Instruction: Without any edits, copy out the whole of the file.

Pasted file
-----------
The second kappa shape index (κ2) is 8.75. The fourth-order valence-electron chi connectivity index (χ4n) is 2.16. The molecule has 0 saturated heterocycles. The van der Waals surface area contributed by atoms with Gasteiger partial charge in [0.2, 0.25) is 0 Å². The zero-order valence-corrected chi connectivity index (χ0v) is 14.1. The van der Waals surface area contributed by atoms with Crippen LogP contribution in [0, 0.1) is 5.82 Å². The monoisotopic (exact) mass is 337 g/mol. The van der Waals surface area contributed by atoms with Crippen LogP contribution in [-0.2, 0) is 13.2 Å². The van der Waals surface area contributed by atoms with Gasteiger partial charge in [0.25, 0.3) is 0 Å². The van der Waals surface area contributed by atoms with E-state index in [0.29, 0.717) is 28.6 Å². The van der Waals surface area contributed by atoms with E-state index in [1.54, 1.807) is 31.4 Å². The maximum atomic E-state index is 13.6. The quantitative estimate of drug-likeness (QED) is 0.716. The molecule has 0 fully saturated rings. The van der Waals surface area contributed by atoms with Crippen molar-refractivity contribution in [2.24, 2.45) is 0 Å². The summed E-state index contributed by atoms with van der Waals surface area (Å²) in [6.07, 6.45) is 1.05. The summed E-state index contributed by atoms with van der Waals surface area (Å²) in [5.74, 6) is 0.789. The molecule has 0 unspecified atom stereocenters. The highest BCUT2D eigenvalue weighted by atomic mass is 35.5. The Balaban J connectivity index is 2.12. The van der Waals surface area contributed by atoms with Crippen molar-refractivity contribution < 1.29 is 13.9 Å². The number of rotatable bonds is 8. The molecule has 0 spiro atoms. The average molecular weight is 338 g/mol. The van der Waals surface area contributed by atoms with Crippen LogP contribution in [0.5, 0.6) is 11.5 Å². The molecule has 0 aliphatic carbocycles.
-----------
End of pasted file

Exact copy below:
The second kappa shape index (κ2) is 8.75. The fourth-order valence-electron chi connectivity index (χ4n) is 2.16. The molecule has 0 saturated heterocycles. The van der Waals surface area contributed by atoms with Gasteiger partial charge in [0.2, 0.25) is 0 Å². The zero-order valence-corrected chi connectivity index (χ0v) is 14.1. The van der Waals surface area contributed by atoms with Crippen LogP contribution in [0, 0.1) is 5.82 Å². The monoisotopic (exact) mass is 337 g/mol. The van der Waals surface area contributed by atoms with Crippen LogP contribution in [-0.2, 0) is 13.2 Å². The van der Waals surface area contributed by atoms with Gasteiger partial charge in [0.25, 0.3) is 0 Å². The van der Waals surface area contributed by atoms with E-state index in [0.29, 0.717) is 28.6 Å². The van der Waals surface area contributed by atoms with E-state index in [1.54, 1.807) is 31.4 Å². The maximum atomic E-state index is 13.6. The quantitative estimate of drug-likeness (QED) is 0.716. The molecule has 0 fully saturated rings. The van der Waals surface area contributed by atoms with Crippen molar-refractivity contribution in [2.24, 2.45) is 0 Å². The summed E-state index contributed by atoms with van der Waals surface area (Å²) in [6.07, 6.45) is 1.05. The summed E-state index contributed by atoms with van der Waals surface area (Å²) in [5.74, 6) is 0.789. The molecule has 0 unspecified atom stereocenters. The highest BCUT2D eigenvalue weighted by atomic mass is 35.5. The Balaban J connectivity index is 2.12. The van der Waals surface area contributed by atoms with Crippen molar-refractivity contribution < 1.29 is 13.9 Å². The number of rotatable bonds is 8. The molecule has 0 spiro atoms. The average molecular weight is 338 g/mol. The van der Waals surface area contributed by atoms with Crippen LogP contribution in [0.5, 0.6) is 11.5 Å². The molecule has 0 aliphatic carbocycles.